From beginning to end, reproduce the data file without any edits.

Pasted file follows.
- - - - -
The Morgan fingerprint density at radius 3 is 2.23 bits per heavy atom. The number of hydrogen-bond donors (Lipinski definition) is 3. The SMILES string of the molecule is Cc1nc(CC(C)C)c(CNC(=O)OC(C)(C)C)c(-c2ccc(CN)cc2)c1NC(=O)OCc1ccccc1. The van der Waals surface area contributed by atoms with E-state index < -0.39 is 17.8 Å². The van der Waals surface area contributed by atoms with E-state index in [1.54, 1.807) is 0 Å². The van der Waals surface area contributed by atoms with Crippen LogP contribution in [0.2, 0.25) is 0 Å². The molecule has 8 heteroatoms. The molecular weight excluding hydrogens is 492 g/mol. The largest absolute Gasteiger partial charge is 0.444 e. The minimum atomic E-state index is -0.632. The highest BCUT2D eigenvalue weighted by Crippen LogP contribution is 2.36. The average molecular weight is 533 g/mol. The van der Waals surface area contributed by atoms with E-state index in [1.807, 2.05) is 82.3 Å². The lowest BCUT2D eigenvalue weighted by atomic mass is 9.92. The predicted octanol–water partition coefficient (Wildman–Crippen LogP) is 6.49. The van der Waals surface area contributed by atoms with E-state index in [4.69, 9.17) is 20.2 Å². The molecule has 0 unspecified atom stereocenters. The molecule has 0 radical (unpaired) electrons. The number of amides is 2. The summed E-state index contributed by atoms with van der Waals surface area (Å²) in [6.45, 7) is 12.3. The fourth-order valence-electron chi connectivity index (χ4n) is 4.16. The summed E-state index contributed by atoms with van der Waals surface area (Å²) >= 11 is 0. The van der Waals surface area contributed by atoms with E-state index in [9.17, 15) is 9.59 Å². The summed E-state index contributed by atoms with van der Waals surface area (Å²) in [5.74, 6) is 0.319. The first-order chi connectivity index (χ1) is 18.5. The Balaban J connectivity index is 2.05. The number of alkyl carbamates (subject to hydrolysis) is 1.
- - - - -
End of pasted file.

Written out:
The Morgan fingerprint density at radius 3 is 2.23 bits per heavy atom. The number of hydrogen-bond donors (Lipinski definition) is 3. The SMILES string of the molecule is Cc1nc(CC(C)C)c(CNC(=O)OC(C)(C)C)c(-c2ccc(CN)cc2)c1NC(=O)OCc1ccccc1. The van der Waals surface area contributed by atoms with E-state index < -0.39 is 17.8 Å². The van der Waals surface area contributed by atoms with E-state index in [1.54, 1.807) is 0 Å². The van der Waals surface area contributed by atoms with Crippen LogP contribution in [0.2, 0.25) is 0 Å². The molecule has 8 heteroatoms. The molecular weight excluding hydrogens is 492 g/mol. The largest absolute Gasteiger partial charge is 0.444 e. The minimum atomic E-state index is -0.632. The highest BCUT2D eigenvalue weighted by Crippen LogP contribution is 2.36. The average molecular weight is 533 g/mol. The van der Waals surface area contributed by atoms with E-state index in [1.807, 2.05) is 82.3 Å². The lowest BCUT2D eigenvalue weighted by atomic mass is 9.92. The predicted octanol–water partition coefficient (Wildman–Crippen LogP) is 6.49. The van der Waals surface area contributed by atoms with E-state index in [4.69, 9.17) is 20.2 Å². The molecule has 0 unspecified atom stereocenters. The molecule has 0 radical (unpaired) electrons. The number of amides is 2. The summed E-state index contributed by atoms with van der Waals surface area (Å²) in [6.45, 7) is 12.3. The fourth-order valence-electron chi connectivity index (χ4n) is 4.16. The summed E-state index contributed by atoms with van der Waals surface area (Å²) >= 11 is 0. The van der Waals surface area contributed by atoms with E-state index in [9.17, 15) is 9.59 Å². The summed E-state index contributed by atoms with van der Waals surface area (Å²) in [5.74, 6) is 0.319. The first-order chi connectivity index (χ1) is 18.5. The Balaban J connectivity index is 2.05. The number of alkyl carbamates (subject to hydrolysis) is 1.